PrincipaI Investigator: Senthilkumar Sadhasivam, MD, MPH
Key Personnel: Keith Marsolo, PhD, Lisa Martin, PhD, Cynthia Prows, MSN, APRN, CNS
In the United States, ~6 million children undergo painful surgery each year. While opioids are the preferred pain relievers, they have been associated with serious adverse effects, including death, due to respiratory problems in children. Further, up to 50% of these children don’t have adequate pain relief. Serious adverse effects can be caused by a change in the child’s genetic information. These major public health problems are preventable. In previous research, we have identified novel genetic factors that significantly influence surgical pain in children and their risk for life-threatening complications. The objectives of this research proposal are:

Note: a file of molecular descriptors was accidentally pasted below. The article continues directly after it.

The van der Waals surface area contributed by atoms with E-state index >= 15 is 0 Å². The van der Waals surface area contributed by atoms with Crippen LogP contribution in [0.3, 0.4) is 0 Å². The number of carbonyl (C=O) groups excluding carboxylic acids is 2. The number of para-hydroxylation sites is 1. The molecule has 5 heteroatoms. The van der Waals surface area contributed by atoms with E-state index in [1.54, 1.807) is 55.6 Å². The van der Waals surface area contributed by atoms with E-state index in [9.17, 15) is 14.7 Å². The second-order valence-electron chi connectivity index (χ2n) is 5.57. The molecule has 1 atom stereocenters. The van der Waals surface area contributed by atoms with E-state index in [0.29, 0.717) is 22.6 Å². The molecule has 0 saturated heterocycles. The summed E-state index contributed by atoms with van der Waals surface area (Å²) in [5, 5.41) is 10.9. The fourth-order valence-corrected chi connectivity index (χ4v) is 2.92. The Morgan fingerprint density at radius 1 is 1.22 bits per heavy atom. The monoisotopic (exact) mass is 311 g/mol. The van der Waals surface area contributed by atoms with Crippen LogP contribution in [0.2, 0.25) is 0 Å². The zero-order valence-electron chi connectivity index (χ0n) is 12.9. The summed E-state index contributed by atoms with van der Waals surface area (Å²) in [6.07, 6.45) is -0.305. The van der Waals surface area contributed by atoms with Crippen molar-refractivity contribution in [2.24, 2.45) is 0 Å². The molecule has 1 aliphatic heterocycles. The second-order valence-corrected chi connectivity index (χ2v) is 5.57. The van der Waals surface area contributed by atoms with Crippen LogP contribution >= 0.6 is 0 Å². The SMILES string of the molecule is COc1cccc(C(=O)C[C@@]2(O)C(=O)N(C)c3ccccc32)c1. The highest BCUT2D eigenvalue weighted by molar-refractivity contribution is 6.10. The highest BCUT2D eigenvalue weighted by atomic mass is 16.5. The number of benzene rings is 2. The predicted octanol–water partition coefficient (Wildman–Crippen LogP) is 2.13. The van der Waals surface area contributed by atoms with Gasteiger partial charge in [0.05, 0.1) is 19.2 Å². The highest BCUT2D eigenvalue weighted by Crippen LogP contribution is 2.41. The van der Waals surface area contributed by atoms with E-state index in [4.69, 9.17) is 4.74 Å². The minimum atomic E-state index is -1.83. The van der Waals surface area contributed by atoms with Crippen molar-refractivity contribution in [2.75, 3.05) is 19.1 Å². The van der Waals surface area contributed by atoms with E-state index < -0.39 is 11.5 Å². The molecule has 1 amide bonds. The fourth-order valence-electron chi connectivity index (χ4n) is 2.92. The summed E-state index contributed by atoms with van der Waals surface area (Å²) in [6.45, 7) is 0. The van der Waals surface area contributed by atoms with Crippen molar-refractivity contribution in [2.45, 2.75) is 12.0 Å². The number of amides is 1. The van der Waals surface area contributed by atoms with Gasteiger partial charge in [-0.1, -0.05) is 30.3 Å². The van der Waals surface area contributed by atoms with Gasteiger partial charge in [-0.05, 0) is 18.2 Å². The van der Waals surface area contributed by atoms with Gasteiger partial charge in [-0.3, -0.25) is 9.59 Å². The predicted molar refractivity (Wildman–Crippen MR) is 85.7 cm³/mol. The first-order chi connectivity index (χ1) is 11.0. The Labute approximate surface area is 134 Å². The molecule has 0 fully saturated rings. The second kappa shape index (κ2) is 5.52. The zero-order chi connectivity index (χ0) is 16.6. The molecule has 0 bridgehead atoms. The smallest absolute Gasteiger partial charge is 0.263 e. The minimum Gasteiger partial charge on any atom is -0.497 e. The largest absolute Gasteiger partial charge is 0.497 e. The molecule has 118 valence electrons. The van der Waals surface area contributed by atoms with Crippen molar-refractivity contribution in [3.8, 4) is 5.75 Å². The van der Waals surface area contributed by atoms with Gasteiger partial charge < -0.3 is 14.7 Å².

1. To determine agreement between postoperative outcome data collected at Cincinnati Children's and postoperative outcomes from real-time prospective clinical research.
2. To more effectively and efficiently identify genetic changes that may underlie unfavorable outcomes following surgery in children.
The proposed research has significant public health relevance because it will accelerate our clinical use of genetic risk factors that influence surgical pain and toxicity. This study’s contribution will be significant because it is expected to cost-effectively and time efficiently accelerate our innovation. We aim to integrate preoperative genetic factors based decision tool to improve the clinician’s ability to personalize the use of opioids to maximize pain relief while minimizing adverse effects with the right dose of the right pain reliever for each child.